Agri Business

Indian pepper prices may move up on global trend

V Sajeev Kumar/Vishwanath Kulkarni Kochi/Bengaluru | Updated on June 05, 2020 Published on June 05, 2020

China’s increased buying has pushed up the global pepper prices, especially in Vietnam and Indonesia, while the rates in India have seen only a marginal improvement. Domestic growers, who have not benefited from the global price trend are hoping to see higher realisations on the anticipated pick-up in demand with the easing of the lockdown.

Prices have registered double-digit increases in Vietnam and Indonesia over the past one month, while in India it went up by 1.8 per cent. According to the International Pepper Community, Vietnam prices rose 18.54 per cent at $2621 per tonne on June 4 from $2211 in May 4. Likewise, Indonesian prices also posted 14.12 per cent increase from $2088 to $2383. However, Indian prices witnessed only a marginal rise at 1.8 per cent from $4,354 to $4,434. “So far, the Indian growers have not really benefited from the recent global price rise. However, we are hoping that prices would move up in the next few weeks with a likely pick-up in demand from North India after the easing of lockdown,” said MC Kariappa, Chairman of Kodagu Planters Association. Farm gate prices have moved up from around ₹290-300 levels two months ago to around ₹315-317 per kg.

High production cost

Kishore Shamji, Coordinator of Indian Pepper, Spice Traders, Growers Consortium-Kerala Chapter, said the Indian prices, which is hovering above $4,000, is already on the higher side due to high domestic demand equivalent to production. The higher prices have benefited farmers, but the high production cost is posing a problem. The cost of production can be reduced by improving productivity.

India is expecting 60,000 tonnes of production as against 55,000 tonnes last year. It is the intrinsic value of Indian pepper that brought selected buyers from the US, Canada, and Europe, who have special preference for Malabar Black Pepper or Tellicherry Garbled Extra Bold or Malabar Tellicherry Special Extra Bold, he added.

“It cannot be said that the prices of low quality pepper are rising in the international market. The prices that have dropped to $1,800 are now recovering as China becomes active and starts buying as much as the US does,” Shamji said.

However, the high piperine content of Sri Lankan pepper, which is above 10 per cent, has made the commodity from the island nation a preferred choice for the spices extraction industry after paying a premium price.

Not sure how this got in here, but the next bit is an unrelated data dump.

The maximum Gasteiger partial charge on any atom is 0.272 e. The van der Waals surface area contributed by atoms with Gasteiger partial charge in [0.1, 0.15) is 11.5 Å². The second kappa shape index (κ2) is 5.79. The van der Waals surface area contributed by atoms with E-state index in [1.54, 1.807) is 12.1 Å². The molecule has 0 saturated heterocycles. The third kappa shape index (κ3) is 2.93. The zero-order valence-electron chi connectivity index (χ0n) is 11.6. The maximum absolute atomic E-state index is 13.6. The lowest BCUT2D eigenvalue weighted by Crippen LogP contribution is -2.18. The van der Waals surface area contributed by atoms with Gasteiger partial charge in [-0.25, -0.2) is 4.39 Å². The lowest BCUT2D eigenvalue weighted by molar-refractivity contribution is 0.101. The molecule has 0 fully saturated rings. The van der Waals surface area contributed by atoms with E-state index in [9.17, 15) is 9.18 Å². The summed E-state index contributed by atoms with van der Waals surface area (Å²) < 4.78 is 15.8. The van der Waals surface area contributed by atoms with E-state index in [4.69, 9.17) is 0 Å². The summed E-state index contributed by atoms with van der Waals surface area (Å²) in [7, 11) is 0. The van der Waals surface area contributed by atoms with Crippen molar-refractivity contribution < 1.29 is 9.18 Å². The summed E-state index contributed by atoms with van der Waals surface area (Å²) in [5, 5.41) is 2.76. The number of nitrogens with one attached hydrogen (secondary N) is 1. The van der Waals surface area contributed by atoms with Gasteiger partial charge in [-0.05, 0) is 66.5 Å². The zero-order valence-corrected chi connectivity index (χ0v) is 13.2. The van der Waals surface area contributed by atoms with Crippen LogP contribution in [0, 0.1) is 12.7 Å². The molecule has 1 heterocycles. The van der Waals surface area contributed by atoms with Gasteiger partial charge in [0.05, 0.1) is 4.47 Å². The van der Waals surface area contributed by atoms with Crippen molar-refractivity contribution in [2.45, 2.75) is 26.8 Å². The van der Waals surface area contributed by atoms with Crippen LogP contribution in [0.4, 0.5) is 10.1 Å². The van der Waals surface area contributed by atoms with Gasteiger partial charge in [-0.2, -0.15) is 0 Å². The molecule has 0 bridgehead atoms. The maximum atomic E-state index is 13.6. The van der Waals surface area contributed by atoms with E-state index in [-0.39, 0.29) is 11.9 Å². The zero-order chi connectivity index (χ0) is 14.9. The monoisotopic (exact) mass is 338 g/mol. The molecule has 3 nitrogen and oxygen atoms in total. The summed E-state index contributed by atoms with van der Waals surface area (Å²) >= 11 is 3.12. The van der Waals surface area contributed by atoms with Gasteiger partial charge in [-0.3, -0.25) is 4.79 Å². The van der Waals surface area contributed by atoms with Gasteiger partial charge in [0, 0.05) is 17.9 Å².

Price rise in Vietnam

Prakash Namboothiri, former president of All India Spices Exporters Forum, noted that the Vietnam pepper prices have witnessed a spike due to high buying from China and other markets because of a jump in business activities in the post-Covid situation. The Indian prices are already at 50-60 per cent higher levels than Vietnam. However, there has been a decent pick-up in Indian prices in the last couple of days.

According to him, the global pepper market last week saw some fluctuations as some speculators booked profits when the price has reached the expectation. However, the price has still increased 13.4 per cent within a week from May 25 to 31. Indian prices when compared to other origins are already 50-60 per cent higher to similar grades. India needs to work on reducing the cost of production to ensure the farmers to make more profits which should be the end benefit, he said.

Rosy outlook

An expert in the pepper sector said the absence of a domestic market has forced farmers in Vietnam and Indonesia to depend on international markets for sale at cheaper prices. The market for Indian pepper is mainly dependent on domestic demand, which is always constant. Since Indian prices are on the higher side, international buyers look for low-priced pepper. The pick-up in domestic demand is also likely to result in the inflow of pepper from countries such as Nepal and Sri Lanka.

However, the future of spices looks rosy as commodities such as pepper, ginger, and turmeric find application in immune therapy.

Published on June 05, 2020
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